Wicked Horror: You sang the chipper, yet eerie “The Birthday Song” in the trailer, that has been already covered by a lot of people on Youtube. How did this come about? Why did you decide to focus on a “birthday theme” for the film?
Émoi: Animatronic family event centers are all about birthdays. So naturally, the theme song to Willy’s has to be a birthday song. In the script, there was a very short lyric “It’s Your Birthday and we want you to have fun, it’s your birthday and let’s party everyone”. So I took those words, changed the second “and” to “so”, and created a melody line that I felt really encapsulated Willy’s Wonderland. Outside of “The Birthday Song”, that melody is also an instrumental theme that threads together many cues and scenarios in the film.
Wicked Horror: Did you watch any horror films to get you in the right headspace before beginning work on Willy’s Wonderland?
Émoi: I purposely did not. I was too afraid of being influenced. Instead, I ate a lot of pineapple pizza, drank cherry coke and lemonade, snacked on popcorn, Reese’s pieces, and red vines, stared at my Garbage Pail Kids collection – and did everything I could to pull myself back into that world. I really wanted to augment those memories of being a kid at those family event centers and theme parks. I gained a few pounds, but had a blast time traveling.
Wicked Horror: From the trailer, the movie looks completely over the top, yet scary at the same time. How did you find the right balance between the two, for the music?
Émoi: Great question, because it’s true – this movie has some real scares…and at the same time, has some extremely brutal, darkly comedic, over the top action. Finding balance was key. And to do so, I employed completely different approaches to the multiple scenarios using completely different instrumentations.
Wicked Horror: I know you performed all the original songs for the movie, but can you talk about the film’s score too. What instruments did you heavily rely on for this score?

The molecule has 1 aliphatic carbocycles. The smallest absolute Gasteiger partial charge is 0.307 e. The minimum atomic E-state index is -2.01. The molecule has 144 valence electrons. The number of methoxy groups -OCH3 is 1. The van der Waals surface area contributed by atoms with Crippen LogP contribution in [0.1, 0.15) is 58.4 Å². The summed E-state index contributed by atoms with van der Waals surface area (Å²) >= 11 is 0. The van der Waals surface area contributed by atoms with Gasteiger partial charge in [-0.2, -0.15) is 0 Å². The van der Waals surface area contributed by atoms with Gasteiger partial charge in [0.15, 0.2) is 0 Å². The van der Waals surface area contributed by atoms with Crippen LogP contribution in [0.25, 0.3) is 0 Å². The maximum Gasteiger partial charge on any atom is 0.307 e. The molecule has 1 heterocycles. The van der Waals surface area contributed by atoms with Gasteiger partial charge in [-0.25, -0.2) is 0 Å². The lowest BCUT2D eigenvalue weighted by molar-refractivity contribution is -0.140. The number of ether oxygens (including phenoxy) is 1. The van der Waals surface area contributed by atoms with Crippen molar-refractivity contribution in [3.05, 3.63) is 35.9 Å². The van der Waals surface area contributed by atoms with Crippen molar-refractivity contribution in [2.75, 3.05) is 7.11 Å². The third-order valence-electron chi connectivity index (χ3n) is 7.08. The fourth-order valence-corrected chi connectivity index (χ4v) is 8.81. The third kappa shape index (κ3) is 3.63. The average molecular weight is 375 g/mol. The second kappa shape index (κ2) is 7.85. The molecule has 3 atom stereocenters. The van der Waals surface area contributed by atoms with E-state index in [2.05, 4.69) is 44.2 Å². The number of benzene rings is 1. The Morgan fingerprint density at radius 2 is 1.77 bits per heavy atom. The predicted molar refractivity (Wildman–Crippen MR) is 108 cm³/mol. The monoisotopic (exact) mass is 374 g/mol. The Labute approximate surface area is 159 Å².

Émoi: Musically, Willy’s really has five unique departments: the character songs, The Janitor themes, The kids music, the animatronic score, and the ambience of Hayesville and Willy’s Wonderland. For the characters, it’s all songs, organ and marching band-like instrumentation. For the Janitor, it’s guitar-heavy rock. For the kids, it’s keyboard driven synth electronic (with punk guitar elements), and for the animatronics and Hayesville, it’s orchestral – both textures and full ensemble. For this reason, guitar, piano, and synth play a huge role.
Wicked Horror: On IMDB, it says you were the voice of Willy too. How would you describe your voice for this? Did this come about after you had already created the music?
Émoi: Willy’s voice was inspired by Christian Slater and Lampwick from Disney’s Pinocchio. It was meant to be a temp voice. I was trying to create something cool to sell the demo of “The Birthday Song And Willy’s Jingle” to the team. Growing up in the time of Chuck, I knew that the characters always talked on stage during the songs. So when I did the demo, I wanted to have Willy say “Hey Kids!? Do you know what time it is!? It’s Birthday time!!” – so I put that on the original demo. Little did I know the voice and the dialogue would stick. When the teaser was released and it started with Willy saying that, I was floored. Just way too awesome!
Wicked Horror: Nicolas Cage is the lead in the film, did you create any specific musical themes for his character, The Janitor?
Émoi: Yes! “The Janitor” theme is probably the most used theme in the film along with the melody of “The Birthday Song”. “The Janitor” theme evolves right alongside Nic’s performance. The Janitor’s mood dictates the way the theme is conveyed, and let me tell ya, there are a lot of moods.
Wicked Horror: You are a big fan of horror, is there a horror director that you would love to work with one day?
Émoi: I’ve always been a huge fan of Sam Raimi, and I think James Wan is incredible. But Sam has Christopher Young, and James has Joseph Bishara, and those are sacred unions not to be disturbed. I think it only makes sense that Romero would return from the grave to direct again. If so, I would love to be a part of that!
Willy’s Wonderland is being released in select theaters and VOD February 12th.